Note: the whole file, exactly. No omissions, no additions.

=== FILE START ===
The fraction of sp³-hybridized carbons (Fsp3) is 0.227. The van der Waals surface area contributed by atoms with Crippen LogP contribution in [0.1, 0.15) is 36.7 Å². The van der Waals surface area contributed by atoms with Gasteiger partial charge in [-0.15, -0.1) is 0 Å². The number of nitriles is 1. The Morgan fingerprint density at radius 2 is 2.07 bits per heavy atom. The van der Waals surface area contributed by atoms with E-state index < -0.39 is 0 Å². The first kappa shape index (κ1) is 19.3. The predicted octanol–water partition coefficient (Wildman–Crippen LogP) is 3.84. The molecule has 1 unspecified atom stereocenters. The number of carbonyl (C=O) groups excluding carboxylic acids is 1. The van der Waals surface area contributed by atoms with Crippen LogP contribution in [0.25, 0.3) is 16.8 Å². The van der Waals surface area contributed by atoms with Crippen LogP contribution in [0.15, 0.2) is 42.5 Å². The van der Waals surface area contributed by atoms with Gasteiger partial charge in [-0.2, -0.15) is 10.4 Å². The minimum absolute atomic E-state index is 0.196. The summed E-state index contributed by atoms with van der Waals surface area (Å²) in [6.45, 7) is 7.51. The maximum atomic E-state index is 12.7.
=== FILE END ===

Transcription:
The fraction of sp³-hybridized carbons (Fsp3) is 0.227. The van der Waals surface area contributed by atoms with Crippen LogP contribution in [0.1, 0.15) is 36.7 Å². The van der Waals surface area contributed by atoms with Gasteiger partial charge in [-0.15, -0.1) is 0 Å². The number of nitriles is 1. The Morgan fingerprint density at radius 2 is 2.07 bits per heavy atom. The van der Waals surface area contributed by atoms with E-state index < -0.39 is 0 Å². The first kappa shape index (κ1) is 19.3. The predicted octanol–water partition coefficient (Wildman–Crippen LogP) is 3.84. The molecule has 1 unspecified atom stereocenters. The number of carbonyl (C=O) groups excluding carboxylic acids is 1. The van der Waals surface area contributed by atoms with Crippen LogP contribution in [0.25, 0.3) is 16.8 Å². The van der Waals surface area contributed by atoms with Crippen LogP contribution in [0.15, 0.2) is 42.5 Å². The van der Waals surface area contributed by atoms with Gasteiger partial charge in [-0.2, -0.15) is 10.4 Å². The minimum absolute atomic E-state index is 0.196. The summed E-state index contributed by atoms with van der Waals surface area (Å²) in [6.45, 7) is 7.51. The maximum atomic E-state index is 12.7.